Happy New Year! Today's "best of" is the "best" code to copy file data that I've ever seen. Originally from September. --Remy


Nibbles in a byte

The great thing about Android is the low barrier to entry: thanks to open-source tooling, emulators, and the decision to build on a language often taught in schools, just about anyone can write a simple little app.

The worst thing about Android is the low barrier to entry. Just about anyone can write a simple little app, whether they know what they're doing or not. The following code snippet is intended to take bytes from an InputStream (a common paradigm for web in Java) and save them into a file.


public void download(InputStream in, String fileName) {
	Vector vector = new Vector<>();
	byte[] tmpByteArray = new byte[1024];
	while (true) {
		int r = in.read(tmpByteArray, 0, 1024);
		if (r == -1) {
			break;
		}
		for (int i = 0; i < r; i++) {
			vector.add(Byte.valueOf(tmpByteArray[i]));
		}
	}
	byte[] byteArray = new byte[vector.size()];
	for (int i = 0; i < vector.size(); i++) {
		byteArray[i] = ((Byte) vector.elementAt(i)).byteValue();
	}
	File fout = new File(this.outFileDir.getAbsolutePath(), fileName);
	FileOutputStream fos = new FileOutputStream(fout);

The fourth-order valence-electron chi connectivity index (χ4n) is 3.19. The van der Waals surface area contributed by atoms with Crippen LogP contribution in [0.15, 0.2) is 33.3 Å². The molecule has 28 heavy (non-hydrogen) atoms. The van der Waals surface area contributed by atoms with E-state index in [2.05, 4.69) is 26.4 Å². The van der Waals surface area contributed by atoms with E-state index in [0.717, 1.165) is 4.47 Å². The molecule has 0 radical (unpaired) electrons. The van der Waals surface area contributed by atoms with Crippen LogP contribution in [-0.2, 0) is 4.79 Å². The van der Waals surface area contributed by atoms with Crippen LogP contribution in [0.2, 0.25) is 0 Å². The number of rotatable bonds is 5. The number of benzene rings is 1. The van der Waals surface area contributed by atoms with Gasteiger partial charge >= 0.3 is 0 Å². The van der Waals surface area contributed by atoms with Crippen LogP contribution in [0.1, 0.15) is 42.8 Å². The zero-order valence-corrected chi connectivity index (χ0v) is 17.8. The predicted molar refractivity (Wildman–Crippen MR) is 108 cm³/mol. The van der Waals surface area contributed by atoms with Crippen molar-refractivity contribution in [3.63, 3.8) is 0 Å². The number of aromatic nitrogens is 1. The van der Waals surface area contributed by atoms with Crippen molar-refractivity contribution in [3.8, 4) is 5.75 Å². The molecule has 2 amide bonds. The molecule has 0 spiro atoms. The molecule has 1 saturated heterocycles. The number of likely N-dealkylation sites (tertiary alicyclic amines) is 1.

BufferedOutputStream bos = new BufferedOutputStream(fos);
	bos.write(byteArray);
	bos.close();
	fos.close();
	in.close();
}
 
 

Our Anonymous submitter writes:

At first glance it doesn't look that bad, but only until you start to estimate the memory usage of this nice little code snippet.

For those not familiar with Java and its internal representation of objects a little hint: Every Byte is a Java Object and every Java Object has a memory overhead of several bytes because of memory alignment. In detail the overhead for every object is 8 bytes for a 32-bit JVM for the Android Dalvik VM.

The code copies every received byte into a Byte object and then copies it again into a byte array before writing everything into the file-system! Hence this tiny little code snippet requires about 9-10 times the file-size in memory for downloading and saving the file.

Incidentally, the last time this author had to write code for this purpose, it looked something like this:


	BufferedReader inputReader = new BufferedReader(new InputStreamReader(in));
	File destination = new File(fileName);
	FileWriter output = new FileWriter(destination)
	String line;
	while ((line = inputReader.readLine()) != null) {
		output.write(line + "\n");
	}
	
	output.close();
	in.close();